This article was published online on May 11, 2009. An error was subsequently identified. This notice is included in the online and print versions to indicate that both have been corrected May 29, 2009.
Adalimumab safety in global clinical trials of patients with Crohn's disease†
Article first published online: 11 MAY 2009
Copyright © 2009 Crohn's & Colitis Foundation of America, Inc.
Inflammatory Bowel Diseases
Volume 15, Issue 9, pages 1308–1319, September 2009
How to Cite
Colombel, J.-F., Sandborn, W. J., Panaccione, R., Robinson, A. M., Lau, W., Li, J. and Cardoso, A. T. (2009), Adalimumab safety in global clinical trials of patients with Crohn's disease. Inflamm Bowel Dis, 15: 1308–1319. doi: 10.1002/ibd.20956
- Issue published online: 19 AUG 2009
- Article first published online: 11 MAY 2009
- Manuscript Accepted: 17 MAR 2009
- Manuscript Received: 16 MAR 2009
- Crohn's disease;
- opportunistic infections;
Adalimumab, a fully human anti-tumor necrosis factor (anti-TNF) monoclonal antibody, is approved for the treatment of Crohn's disease (CD) in adults. We evaluated the overall safety profile of adalimumab in global clinical trials in patients with CD. Patients who participated in these trials, which included randomized induction and maintenance trials, Phase IIIb trials, and open-label extension studies, had moderately to severely active CD and were evaluated for safety at regular intervals.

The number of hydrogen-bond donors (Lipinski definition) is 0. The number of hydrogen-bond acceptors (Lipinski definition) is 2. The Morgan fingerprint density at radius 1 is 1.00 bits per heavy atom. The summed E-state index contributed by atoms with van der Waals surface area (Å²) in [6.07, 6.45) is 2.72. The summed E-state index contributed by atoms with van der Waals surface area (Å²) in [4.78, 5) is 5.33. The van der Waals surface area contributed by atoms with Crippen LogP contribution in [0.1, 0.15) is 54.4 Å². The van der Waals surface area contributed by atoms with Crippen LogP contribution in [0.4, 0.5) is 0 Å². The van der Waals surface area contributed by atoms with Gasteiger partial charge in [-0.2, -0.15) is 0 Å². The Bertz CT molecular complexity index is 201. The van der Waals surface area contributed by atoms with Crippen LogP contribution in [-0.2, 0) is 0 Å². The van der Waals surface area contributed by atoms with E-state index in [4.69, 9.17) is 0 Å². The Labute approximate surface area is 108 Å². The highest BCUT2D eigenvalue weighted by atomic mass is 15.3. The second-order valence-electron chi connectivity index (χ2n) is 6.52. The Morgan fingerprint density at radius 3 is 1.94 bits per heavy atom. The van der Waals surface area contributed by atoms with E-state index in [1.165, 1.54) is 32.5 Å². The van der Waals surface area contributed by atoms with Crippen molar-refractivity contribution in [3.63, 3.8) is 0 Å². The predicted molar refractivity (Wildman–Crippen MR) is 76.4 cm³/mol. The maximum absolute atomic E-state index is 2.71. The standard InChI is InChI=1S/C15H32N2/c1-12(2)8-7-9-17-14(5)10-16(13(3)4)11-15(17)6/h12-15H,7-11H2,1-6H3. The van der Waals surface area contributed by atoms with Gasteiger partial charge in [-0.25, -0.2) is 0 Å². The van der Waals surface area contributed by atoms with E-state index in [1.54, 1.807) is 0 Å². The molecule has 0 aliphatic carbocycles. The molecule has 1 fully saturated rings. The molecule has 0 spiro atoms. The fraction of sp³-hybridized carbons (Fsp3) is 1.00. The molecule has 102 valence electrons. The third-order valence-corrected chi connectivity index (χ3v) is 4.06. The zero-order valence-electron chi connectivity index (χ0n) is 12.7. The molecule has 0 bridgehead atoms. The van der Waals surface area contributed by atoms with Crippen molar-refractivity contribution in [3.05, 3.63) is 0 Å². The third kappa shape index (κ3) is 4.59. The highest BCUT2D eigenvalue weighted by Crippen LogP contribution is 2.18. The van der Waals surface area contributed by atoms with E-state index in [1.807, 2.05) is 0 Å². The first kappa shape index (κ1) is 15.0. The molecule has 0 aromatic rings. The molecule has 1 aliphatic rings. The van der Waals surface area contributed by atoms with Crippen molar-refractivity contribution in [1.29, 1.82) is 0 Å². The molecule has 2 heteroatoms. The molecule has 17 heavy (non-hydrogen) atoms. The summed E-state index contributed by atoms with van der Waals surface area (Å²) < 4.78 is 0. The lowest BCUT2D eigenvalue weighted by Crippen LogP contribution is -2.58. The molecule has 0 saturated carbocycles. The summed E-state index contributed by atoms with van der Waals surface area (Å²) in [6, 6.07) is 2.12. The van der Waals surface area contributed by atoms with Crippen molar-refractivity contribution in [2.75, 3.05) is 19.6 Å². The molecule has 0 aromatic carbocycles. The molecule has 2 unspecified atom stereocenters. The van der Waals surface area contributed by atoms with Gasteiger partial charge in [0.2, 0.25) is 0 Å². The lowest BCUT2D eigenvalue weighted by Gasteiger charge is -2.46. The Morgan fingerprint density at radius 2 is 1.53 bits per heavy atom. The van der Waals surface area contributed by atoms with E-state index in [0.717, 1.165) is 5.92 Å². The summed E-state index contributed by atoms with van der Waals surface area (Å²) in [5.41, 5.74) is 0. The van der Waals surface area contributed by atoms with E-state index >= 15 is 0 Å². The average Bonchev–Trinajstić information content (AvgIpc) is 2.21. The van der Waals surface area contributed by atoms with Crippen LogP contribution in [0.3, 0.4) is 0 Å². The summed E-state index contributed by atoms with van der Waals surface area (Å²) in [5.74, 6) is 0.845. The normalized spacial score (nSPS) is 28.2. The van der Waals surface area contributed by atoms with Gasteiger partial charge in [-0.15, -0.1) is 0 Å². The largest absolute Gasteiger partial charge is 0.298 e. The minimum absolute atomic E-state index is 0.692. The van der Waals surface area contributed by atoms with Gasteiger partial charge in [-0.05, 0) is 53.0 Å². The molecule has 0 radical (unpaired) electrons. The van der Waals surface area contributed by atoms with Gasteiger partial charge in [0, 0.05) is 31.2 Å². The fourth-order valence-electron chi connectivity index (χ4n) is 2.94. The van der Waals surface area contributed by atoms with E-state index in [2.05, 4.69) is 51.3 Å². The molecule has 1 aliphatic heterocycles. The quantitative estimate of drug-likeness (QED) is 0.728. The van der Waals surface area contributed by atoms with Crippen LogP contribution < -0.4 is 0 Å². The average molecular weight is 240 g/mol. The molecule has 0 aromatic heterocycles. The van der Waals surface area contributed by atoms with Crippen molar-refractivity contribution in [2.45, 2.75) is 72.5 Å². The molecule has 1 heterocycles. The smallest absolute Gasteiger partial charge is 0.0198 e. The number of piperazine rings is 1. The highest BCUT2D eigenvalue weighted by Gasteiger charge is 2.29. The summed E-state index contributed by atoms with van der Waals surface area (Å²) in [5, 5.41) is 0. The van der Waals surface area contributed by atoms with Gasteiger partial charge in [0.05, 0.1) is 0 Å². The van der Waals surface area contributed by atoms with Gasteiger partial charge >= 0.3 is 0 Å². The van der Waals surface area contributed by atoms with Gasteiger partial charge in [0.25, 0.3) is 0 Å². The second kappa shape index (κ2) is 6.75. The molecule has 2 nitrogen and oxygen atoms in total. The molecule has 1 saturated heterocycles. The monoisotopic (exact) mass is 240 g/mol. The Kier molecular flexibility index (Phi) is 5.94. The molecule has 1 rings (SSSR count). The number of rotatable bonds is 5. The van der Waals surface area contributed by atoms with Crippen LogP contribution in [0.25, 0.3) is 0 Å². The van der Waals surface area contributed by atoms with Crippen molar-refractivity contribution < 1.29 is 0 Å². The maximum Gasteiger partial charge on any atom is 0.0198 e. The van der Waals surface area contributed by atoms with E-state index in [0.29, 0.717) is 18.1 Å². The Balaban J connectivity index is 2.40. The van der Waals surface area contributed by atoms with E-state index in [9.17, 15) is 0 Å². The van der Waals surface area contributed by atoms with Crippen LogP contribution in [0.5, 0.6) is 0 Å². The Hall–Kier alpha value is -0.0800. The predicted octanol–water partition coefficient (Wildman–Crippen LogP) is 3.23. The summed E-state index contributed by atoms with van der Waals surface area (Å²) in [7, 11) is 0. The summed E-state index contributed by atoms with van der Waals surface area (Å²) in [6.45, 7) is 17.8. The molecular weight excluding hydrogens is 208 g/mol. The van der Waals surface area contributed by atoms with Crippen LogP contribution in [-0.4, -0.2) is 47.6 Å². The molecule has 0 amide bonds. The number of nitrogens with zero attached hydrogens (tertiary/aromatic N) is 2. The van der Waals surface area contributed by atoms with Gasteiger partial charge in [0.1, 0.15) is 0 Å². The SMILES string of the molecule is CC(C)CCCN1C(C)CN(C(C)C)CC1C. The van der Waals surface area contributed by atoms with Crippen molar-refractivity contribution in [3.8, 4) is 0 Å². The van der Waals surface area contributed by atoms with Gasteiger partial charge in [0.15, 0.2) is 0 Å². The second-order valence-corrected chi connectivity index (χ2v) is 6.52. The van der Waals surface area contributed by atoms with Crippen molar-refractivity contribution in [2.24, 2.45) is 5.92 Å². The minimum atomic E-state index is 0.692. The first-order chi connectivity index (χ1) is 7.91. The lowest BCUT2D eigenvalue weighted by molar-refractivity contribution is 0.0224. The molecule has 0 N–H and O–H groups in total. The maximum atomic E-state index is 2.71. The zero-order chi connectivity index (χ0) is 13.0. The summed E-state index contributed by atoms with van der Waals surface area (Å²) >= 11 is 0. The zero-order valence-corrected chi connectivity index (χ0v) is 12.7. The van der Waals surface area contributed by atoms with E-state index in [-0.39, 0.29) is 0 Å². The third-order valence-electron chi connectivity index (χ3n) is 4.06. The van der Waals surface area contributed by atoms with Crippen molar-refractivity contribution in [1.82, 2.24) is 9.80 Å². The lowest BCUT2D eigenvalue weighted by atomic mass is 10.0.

Rates of adverse events of interest were assessed per 100-patient-years of adalimumab exposure. Standardized mortality rates and standardized incidence rates (for malignancies) were calculated using population-matched data. As of April 15, 2008, 3160 patients with CD had been treated with adalimumab in clinical trials, representing 3401.9 patient-years of adalimumab exposure.
Serious infection was the most frequently reported serious adverse event of interest in the CD trials; abscess (intraabdominal and gastrointestinal related) was the most common serious infection. Low incidences of malignancies, lymphomas, opportunistic infections (including tuberculosis), demyelinating disorders, and lupus-like disorders were reported in the CD trials. The standardized mortality rate for adalimumab-treated patients with CD, 0.44 (95% confidence interval [CI], 0.12–1.12), is less than the rate of 1.52 (95% CI, 1.32–1.74) reported in a recent meta-analysis of patients with CD.
The safety profile of adalimumab in patients with CD was similar to that of other TNF antagonists in CD populations, and the rates of adverse events were comparable to other approved indications for adalimumab spanning >10 years of clinical observation. No new safety signals were identified. (Inflamm Bowel Dis 2009)